Exchange rates, interest rates and inflation

Classes 24 – 26  --  December 1, 6 and 8

 Exchange rate regimes and policies

Classes 27 - 28 -- December 13, 15

International Macroeconomics: policy in the open economy

 

Final Exam --  Friday, December 17, 12:00-1:50,  Room to be announced

 

Required Course Materials

Texts

Thomas Pugel.  International Economics, 14th edition, McGraw-Hill Irwin, 2009.

Paul Krugman and Robin Wells, Macroeconomics, 2nd edition, Worth, 2009

Information about the availablitity of custom editions, ebooks and the usefulness of earlier editions can be found on Blackboard.

Additional readings

Course outline with links to additional readings can be found on Blackboard

Other

Students should keep up with the Economic news by becoming regular readers of the Financial Times or the Wall Street Journal or The Economist.

 

Assessment Components

The course grade will be based on the following items with the weights shown:

First exam             25%

Second exam        25%

Final exam             40%

Class participation10%

 

Grading

At NYU Stern we seek to teach challenging courses that allow students to demonstrate their mastery of the subject matter.  In general, students in undergraduate core courses can expect a grading distribution where: 

Note that while the School uses these ranges as a guide, the actual distribution for this course and your own grade will depend upon how well you actually perform in this course.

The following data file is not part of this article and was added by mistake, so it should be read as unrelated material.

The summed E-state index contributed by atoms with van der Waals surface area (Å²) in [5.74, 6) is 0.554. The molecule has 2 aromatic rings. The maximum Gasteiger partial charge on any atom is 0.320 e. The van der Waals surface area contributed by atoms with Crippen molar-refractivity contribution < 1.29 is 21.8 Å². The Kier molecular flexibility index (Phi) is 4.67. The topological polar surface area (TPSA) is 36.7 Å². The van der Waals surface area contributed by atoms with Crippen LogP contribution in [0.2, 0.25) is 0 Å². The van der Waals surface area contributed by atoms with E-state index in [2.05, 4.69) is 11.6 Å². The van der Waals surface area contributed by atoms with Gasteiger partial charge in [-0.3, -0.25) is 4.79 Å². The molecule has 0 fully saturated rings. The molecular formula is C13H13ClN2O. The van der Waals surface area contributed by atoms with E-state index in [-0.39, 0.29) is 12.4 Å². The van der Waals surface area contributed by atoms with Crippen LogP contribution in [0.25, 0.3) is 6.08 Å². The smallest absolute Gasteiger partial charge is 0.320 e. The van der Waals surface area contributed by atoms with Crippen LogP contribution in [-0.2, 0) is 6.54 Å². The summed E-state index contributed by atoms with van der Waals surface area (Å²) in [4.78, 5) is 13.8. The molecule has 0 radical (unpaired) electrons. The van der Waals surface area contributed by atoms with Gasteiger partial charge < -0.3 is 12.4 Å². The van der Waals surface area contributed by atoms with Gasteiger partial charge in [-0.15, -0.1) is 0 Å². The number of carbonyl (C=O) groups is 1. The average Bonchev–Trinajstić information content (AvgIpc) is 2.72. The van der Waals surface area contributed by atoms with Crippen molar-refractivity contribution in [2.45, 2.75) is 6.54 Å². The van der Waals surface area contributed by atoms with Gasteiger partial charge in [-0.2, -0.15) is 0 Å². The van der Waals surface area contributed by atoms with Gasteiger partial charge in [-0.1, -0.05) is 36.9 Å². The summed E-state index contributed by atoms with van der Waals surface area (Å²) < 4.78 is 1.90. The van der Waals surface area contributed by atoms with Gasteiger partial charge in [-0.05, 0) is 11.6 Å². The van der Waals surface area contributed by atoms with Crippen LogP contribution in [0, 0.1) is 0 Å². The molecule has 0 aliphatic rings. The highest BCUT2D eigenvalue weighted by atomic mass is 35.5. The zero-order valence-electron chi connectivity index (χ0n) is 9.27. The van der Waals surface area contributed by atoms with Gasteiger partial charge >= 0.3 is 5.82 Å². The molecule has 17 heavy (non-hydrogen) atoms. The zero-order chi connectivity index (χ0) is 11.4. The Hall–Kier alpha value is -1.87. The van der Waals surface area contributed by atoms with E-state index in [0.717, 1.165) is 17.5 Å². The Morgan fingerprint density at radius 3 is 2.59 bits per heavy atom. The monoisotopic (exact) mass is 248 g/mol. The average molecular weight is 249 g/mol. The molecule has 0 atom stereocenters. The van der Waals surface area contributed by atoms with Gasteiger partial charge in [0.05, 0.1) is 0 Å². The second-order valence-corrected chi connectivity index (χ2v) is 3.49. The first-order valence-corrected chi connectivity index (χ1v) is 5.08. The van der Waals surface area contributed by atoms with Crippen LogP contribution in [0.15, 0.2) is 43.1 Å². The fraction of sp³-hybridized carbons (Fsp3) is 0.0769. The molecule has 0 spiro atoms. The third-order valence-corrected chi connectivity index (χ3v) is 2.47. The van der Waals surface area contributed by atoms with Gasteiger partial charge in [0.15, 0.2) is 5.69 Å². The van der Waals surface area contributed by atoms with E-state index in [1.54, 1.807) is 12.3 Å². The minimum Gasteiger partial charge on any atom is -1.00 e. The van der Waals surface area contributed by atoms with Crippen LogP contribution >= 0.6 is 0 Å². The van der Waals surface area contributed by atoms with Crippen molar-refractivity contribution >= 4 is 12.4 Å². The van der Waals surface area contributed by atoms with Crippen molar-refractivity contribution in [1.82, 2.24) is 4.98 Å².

Re-Grading

The process of assigning grades is intended to be one of unbiased evaluation. Students are encouraged to respect the integrity and authority of the professor’s grading system and are discouraged from pursuing arbitrary challenges to it.

If you believe an inadvertent error has been made in grading, a request to have the grade re-evaluated may be submitted. You must submit such requests in writing to me within 7 days of receiving the grade, including a brief written statement of why you believe that an error in grading has been made.

 

Professional Responsibilities For This Course

Attendance

Class attendance is essential to your success in this course and is part of your grade. An excused absence can only be granted in cases of serious illness, grave family emergencies, or religious observance. Job interviews and travel plans are not considered as valid reasons for absence from class.

Whenever possible, please notify me in advance if you do not expect to be in class, whatever the reason.

 

Participation